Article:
Video Formats

Posted on by developers

vidmeup accepts a wide range of video formats. You will find a list below of all the file types accepted – but bear in mind some video formats work better and are more compatible with certain computers, devices and software.
You can upload any of the following file types:
Windows Media Video(.AVI)
.WMV (windows)
.MOV (mac)
.MP4 (iPod/iPad/PSP)
.MPEG
.FLV (Adobe Flash)
3gp
You can also upload the following file types, however the quality will not be as good:
.3gp
.asf
.divx
.flv
.m4v
.mkv
.rm
.vob
If you do not think that your current video file format is recognised by vidmeup, you may get the best uploading results from converting your file to .FLV video with MP3 audio.

To convert any video format to one of the accepted formats, you may like to use free or commercial software to help convert your file. You can find this type of software easily by searching the web for a video converter.

If you are using Windows and you want to edit and convert a video, go to programs> Movie Maker, by default it saves projects as .MSWMM files. .MSWMM files are project files (which means that the file only contains the layout of your video and does not contain the final video itself). We do not accept .MSWMM files. To upload your Windows Movie Maker video to vidmeup, select the “Save to My Computer” option to save the file in an accepted format. You can then upload the generated file.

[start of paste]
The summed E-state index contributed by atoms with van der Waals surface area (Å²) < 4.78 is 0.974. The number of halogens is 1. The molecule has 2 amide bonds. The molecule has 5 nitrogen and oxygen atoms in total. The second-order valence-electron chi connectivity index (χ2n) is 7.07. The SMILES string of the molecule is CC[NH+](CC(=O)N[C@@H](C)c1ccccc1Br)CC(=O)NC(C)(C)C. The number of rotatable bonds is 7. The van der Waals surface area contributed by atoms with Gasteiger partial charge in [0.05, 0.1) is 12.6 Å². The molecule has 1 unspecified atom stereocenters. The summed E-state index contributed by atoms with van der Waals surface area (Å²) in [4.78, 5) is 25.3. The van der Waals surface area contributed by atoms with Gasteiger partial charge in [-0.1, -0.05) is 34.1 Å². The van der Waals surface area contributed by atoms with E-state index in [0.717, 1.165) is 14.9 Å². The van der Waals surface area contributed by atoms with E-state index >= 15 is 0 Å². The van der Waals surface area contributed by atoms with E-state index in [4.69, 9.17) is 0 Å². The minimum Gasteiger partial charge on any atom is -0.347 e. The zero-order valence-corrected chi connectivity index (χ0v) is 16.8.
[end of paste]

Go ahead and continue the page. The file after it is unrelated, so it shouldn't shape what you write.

If you are using Apple you can use iMovie to do this and save as a .MOV file.

Keep in mind that each time you convert or “transcode” a video from one type of compression to another, there will be some loss in quality, similar to making a photocopy of a photocopy.

Avoid transcoding a highly compressed video into a format that is accepted, as this produces poor results. You’ll get better results by going back to your original video-editing software (where you initially edited the video) and re-exporting in a format such as MPEG4 or FLV with MP3 audio. If that is not an option, exporting the file as a RAW (uncompressed) video format, then encoding it in an external programme is another alternative.

 

 

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